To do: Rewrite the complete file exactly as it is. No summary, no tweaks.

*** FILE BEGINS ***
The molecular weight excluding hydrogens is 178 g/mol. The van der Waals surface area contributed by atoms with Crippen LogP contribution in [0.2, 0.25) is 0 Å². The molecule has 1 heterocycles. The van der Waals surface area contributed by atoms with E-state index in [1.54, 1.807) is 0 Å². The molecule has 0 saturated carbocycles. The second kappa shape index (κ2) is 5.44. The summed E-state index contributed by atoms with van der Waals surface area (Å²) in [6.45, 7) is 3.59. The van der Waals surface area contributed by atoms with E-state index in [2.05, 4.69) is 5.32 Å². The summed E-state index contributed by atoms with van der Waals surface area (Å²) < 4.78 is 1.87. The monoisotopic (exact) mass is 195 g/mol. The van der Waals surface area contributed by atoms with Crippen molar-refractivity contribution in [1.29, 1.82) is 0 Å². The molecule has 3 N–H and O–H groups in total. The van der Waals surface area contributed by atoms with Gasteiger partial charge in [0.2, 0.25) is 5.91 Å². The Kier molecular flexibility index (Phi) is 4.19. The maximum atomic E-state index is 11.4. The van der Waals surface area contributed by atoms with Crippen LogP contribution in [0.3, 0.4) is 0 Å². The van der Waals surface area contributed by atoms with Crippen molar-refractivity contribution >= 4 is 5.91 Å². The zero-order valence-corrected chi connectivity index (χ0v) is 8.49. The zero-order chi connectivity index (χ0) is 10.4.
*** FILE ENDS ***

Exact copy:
The molecular weight excluding hydrogens is 178 g/mol. The van der Waals surface area contributed by atoms with Crippen LogP contribution in [0.2, 0.25) is 0 Å². The molecule has 1 heterocycles. The van der Waals surface area contributed by atoms with E-state index in [1.54, 1.807) is 0 Å². The molecule has 0 saturated carbocycles. The second kappa shape index (κ2) is 5.44. The summed E-state index contributed by atoms with van der Waals surface area (Å²) in [6.45, 7) is 3.59. The van der Waals surface area contributed by atoms with E-state index in [2.05, 4.69) is 5.32 Å². The summed E-state index contributed by atoms with van der Waals surface area (Å²) < 4.78 is 1.87. The monoisotopic (exact) mass is 195 g/mol. The van der Waals surface area contributed by atoms with Crippen molar-refractivity contribution in [1.29, 1.82) is 0 Å². The molecule has 3 N–H and O–H groups in total. The van der Waals surface area contributed by atoms with Gasteiger partial charge in [0.2, 0.25) is 5.91 Å². The Kier molecular flexibility index (Phi) is 4.19. The maximum atomic E-state index is 11.4. The van der Waals surface area contributed by atoms with Crippen LogP contribution in [0.3, 0.4) is 0 Å². The van der Waals surface area contributed by atoms with Crippen molar-refractivity contribution >= 4 is 5.91 Å². The zero-order valence-corrected chi connectivity index (χ0v) is 8.49. The zero-order chi connectivity index (χ0) is 10.4.